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  • Author or Editor: B. W. Lee x
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Growth responses of Kentucky bluegrass (Poa pratensis) `Touch Down' to elevated levels of micronutrients were investigated. Plants established in peat-lite mix in 10-cm pots were constantly fed with fertilizer solutions containing 0.5, 1, 2, 4, 6, 8, or 12 mM of boron (B), chloride (Cl), copper (Cu), iron (Fe), manganese (Mn), molybdenum (Mo), or zinc (Zn) for 7 weeks. The control solution had (in μM): 20 B, 0.5 Cu, 40 Fe, 10 Mn, 0.5 Mo, and 4 Zn. All treatment solutions had a standard macronutrient concentration. Foliar toxicity symptoms developed first in B treatments followed by Mo treatments. The lowest microelement concentrations that showed visual toxicity symptoms were: 0.5 mM B, 12 mM Cl, 1 mM Cu, 2 mM Fe, 0.5 mM Mo, and 1 mM Zn. A reduction in dry matter yield was evident when the nutrient solution contained 2 mM B, 4 mM Cu, 12 mM Fe, 2 mM Mo, or 4 mM Zn. Chloride and Mn did not alter biomass yield in the concentration range tested. Both the chlorophyll-a and -b contents decreased as B levels in the fertilizer solution increased. Chlorophyll contents increased with elevated levels of Fe in the fertilizer solution.

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Abstract

Ammonium sulfamate (Animate X) gave the best results for controlling resprouting of tree stumps of avocado (Persea americana Mill.).

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Abstract

Lemons (Citrus limon (L.) Burm. f.) were stored for up to 27 weeks at 10°C in air and in an atmosphere of 3 to 5% O2 and 0.1 to 0.2% CO2, with and without an ethylene absorbent. Mold incidence was high in controlled atmosphere (CA) storage where ethylene accumulated, but removal of ethylene reduced its development. CA storage improved retention of green color in lemons.

Open Access

The growing conditions of North Dakota are characterized by short frost-free seasons (< 120 days), long photoperiods, a large fluctuation in summer temperatures, and fertile soils especially in the Red River Valley region. Commercial production of vegetables in the state has been increasing with renewed interests in fresh and processed products. Currently, about 1,200 acres are devoted to vegetable production in the state with most of it conentrated in the eastern part of the state. This excludes 158,000 acres used for potato production. The top ten vegetables, excluding potato, are onion, carrot, sweet corn, squash, cabbage, red beet, muskmelon, asparagus, pumpkin, and garlic in the descending order of acreages devoted. While onions are grown mainly for fresh markets, carrots are produced for both fresh and dehydrated products. Acreages for these two crops are expected to expand, especially for supplying onions for ringing operations and carrots for dehydration and p-carotene extraction. Each year, selected cultivars of onions, carrots and other vegetables are evaluated for their performance in this northern growing environment.

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The effect of increasing micronutrient levels on buffalograss (Buchloe dactyloides) was investigated. Seedling plants established in peat-lite mix in 10-cm pots were irrigated with solutions containing 0.5, 1, 2, 4, 6, 8, or 12 mM of boron (B), chloride (Cl), copper (Cu), iron (Fe), manganese (Mn), molybdenum (Mo), or zinc (Zn). The control solution contained (in μM): 20 B, 0.5 Cu, 40 Fe, 10 Mn, 0.5 Mo and 4 Zn. A standard macronutrient concentration was used for all treatment solutions. Boron and Mo induced visual toxicity symptoms more readily than other micronutrients. Boron toxicity was characterized by chlorosis often accompanied by bleached leaf tips, while Mo toxicity resulted in leaf necrosis. The lowest levels that induced foliar toxicity symptoms were: 0.5 mM B, 2 mM Cu, 4 mM Fe, 6 mM Mn, 1 mM Mo, and 4 mM Zn. Chloride did not induce foliar abnormalities in the concentration range tested. Biomass yield was reduced when the nutrient solution contained 2 mM B, 8 mM Cu, 2 mM Mo, or 12 mM Zn. Elevated levels of Cl, Fe and Mn did not alter dry matter yield. Tissue concentrations of micronutrients were also determined.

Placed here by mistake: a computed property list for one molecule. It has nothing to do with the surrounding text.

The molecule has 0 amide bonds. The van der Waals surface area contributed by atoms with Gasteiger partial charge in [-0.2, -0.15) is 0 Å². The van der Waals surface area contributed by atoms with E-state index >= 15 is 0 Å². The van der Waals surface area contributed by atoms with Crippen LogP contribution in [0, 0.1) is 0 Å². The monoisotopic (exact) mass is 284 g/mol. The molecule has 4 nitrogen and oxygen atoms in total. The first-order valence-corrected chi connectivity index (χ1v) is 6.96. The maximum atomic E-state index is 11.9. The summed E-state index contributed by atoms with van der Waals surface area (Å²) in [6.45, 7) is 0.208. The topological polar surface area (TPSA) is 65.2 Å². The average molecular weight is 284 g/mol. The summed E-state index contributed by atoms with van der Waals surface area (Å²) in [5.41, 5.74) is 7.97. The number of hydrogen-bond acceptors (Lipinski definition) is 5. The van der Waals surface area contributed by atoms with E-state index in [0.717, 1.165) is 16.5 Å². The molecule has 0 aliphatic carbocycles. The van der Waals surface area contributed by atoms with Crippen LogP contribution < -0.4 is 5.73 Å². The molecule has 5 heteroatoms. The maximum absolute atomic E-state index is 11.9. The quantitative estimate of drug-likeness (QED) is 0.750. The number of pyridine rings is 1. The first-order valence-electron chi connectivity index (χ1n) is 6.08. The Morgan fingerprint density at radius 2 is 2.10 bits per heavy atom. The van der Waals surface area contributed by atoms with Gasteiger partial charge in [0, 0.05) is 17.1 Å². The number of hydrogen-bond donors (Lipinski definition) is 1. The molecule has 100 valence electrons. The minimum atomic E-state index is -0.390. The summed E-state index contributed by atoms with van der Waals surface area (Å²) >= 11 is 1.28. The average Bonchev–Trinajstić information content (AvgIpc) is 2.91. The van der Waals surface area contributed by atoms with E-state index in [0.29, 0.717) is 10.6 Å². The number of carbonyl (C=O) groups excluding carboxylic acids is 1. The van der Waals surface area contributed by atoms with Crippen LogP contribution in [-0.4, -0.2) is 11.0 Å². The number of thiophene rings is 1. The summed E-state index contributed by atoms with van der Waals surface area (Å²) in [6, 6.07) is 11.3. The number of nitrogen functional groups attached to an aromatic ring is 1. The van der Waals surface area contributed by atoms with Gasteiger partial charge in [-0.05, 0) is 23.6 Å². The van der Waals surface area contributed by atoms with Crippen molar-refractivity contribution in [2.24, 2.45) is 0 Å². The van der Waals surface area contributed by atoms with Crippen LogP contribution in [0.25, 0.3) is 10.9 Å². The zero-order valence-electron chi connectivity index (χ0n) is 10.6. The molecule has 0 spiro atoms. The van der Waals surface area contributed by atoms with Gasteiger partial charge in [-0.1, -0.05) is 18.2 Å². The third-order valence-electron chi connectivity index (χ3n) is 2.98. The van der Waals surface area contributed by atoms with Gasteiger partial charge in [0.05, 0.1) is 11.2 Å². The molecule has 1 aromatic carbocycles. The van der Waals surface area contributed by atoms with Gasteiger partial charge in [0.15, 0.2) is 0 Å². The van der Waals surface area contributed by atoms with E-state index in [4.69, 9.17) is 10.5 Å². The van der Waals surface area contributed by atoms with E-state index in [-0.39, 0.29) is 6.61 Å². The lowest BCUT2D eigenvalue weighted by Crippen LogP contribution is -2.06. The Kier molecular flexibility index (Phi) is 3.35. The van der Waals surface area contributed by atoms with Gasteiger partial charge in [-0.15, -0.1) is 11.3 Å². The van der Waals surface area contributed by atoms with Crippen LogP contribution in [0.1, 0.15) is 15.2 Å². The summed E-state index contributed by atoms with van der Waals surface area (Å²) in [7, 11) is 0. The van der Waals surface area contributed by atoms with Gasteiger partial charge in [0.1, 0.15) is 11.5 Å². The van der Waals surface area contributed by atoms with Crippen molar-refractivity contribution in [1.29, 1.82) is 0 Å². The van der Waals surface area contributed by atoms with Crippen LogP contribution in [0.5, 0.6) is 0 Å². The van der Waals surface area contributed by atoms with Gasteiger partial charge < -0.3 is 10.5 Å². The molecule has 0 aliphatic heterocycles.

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Mississippi's two largest tomato-growing areas are in Smith and George Counties. The Truck Crops Branch Experiment Station in Crystal Springs is the closest vegetable research site to Smith County but does not share the same soil type. Tomato spotted wilt virus (TSWV) reduces fruit yield and marketability, and its incidence appears to be increasing in the state. The objectives of this trial were 1) to determine fruit yield and TSWV incidence in tomatoes (Lycopersicon esculentum) grown in central Mississippi, and 2) compare yield and relative yield among cultivars and between locations. Tomato seedlings were transplanted to the field in April 2004 in Smith and Copiah County plots. Production practices included raised beds, black plastic mulch, drip irrigation, and fertilizer applied pre-plant and as side-dressings based on soil test and regionally recommended practices. TSWV incidence was recorded in each plot in Smith Co. in June 2004. In both locations, `Amelia' and `Mountain Spring' were among the top yielding entries. In Smith, the top entries also included `BHN 543' and two commercial experimental entries. In Copiah, `Florida 47 R', `Biltmore', `Mountain Fresh', and `BHN 543' also produced high marketable yields. `Florida 47R', `Bush Celebrity', and `Mountain Fresh' were among the poorest yielding varieties in Smith County. Incidence of TSWV was not formally rated in Copiah. In Smith, percent symptomatic plants per plot were negatively correlated with yield. Symptoms were found on entries reportedly resistant or tolerant to TSWV.

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